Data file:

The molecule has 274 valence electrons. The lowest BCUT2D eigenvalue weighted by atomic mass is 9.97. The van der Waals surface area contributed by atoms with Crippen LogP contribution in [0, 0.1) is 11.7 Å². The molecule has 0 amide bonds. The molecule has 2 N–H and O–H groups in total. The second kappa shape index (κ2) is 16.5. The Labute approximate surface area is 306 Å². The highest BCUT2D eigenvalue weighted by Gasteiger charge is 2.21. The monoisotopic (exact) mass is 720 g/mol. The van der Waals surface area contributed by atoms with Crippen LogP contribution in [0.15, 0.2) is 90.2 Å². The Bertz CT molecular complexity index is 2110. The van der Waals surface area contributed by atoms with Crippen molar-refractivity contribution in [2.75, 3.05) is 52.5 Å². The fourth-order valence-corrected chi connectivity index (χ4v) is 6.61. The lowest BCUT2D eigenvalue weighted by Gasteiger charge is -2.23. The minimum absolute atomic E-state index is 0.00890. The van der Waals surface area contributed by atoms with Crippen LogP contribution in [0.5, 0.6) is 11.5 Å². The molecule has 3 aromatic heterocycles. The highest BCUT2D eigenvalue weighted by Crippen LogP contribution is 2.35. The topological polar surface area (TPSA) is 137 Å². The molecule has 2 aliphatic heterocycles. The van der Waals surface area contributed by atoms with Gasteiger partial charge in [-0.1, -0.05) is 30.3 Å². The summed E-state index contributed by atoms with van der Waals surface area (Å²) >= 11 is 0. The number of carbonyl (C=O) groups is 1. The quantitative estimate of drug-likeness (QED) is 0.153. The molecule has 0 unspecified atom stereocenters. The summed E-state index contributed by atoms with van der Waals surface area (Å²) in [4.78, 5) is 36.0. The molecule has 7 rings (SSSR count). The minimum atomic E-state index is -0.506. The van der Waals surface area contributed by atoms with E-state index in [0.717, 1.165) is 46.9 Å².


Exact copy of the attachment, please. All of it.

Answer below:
The molecule has 274 valence electrons. The lowest BCUT2D eigenvalue weighted by atomic mass is 9.97. The van der Waals surface area contributed by atoms with Crippen LogP contribution in [0, 0.1) is 11.7 Å². The molecule has 0 amide bonds. The molecule has 2 N–H and O–H groups in total. The second kappa shape index (κ2) is 16.5. The Labute approximate surface area is 306 Å². The highest BCUT2D eigenvalue weighted by Gasteiger charge is 2.21. The monoisotopic (exact) mass is 720 g/mol. The van der Waals surface area contributed by atoms with Crippen LogP contribution in [0.15, 0.2) is 90.2 Å². The Bertz CT molecular complexity index is 2110. The van der Waals surface area contributed by atoms with Crippen molar-refractivity contribution in [2.75, 3.05) is 52.5 Å². The fourth-order valence-corrected chi connectivity index (χ4v) is 6.61. The lowest BCUT2D eigenvalue weighted by Gasteiger charge is -2.23. The minimum absolute atomic E-state index is 0.00890. The van der Waals surface area contributed by atoms with Crippen LogP contribution in [0.5, 0.6) is 11.5 Å². The molecule has 3 aromatic heterocycles. The highest BCUT2D eigenvalue weighted by Crippen LogP contribution is 2.35. The topological polar surface area (TPSA) is 137 Å². The molecule has 2 aliphatic heterocycles. The van der Waals surface area contributed by atoms with Gasteiger partial charge in [-0.1, -0.05) is 30.3 Å². The summed E-state index contributed by atoms with van der Waals surface area (Å²) >= 11 is 0. The number of carbonyl (C=O) groups is 1. The quantitative estimate of drug-likeness (QED) is 0.153. The molecule has 0 unspecified atom stereocenters. The summed E-state index contributed by atoms with van der Waals surface area (Å²) in [4.78, 5) is 36.0. The molecule has 7 rings (SSSR count). The minimum atomic E-state index is -0.506. The van der Waals surface area contributed by atoms with E-state index in [0.717, 1.165) is 46.9 Å².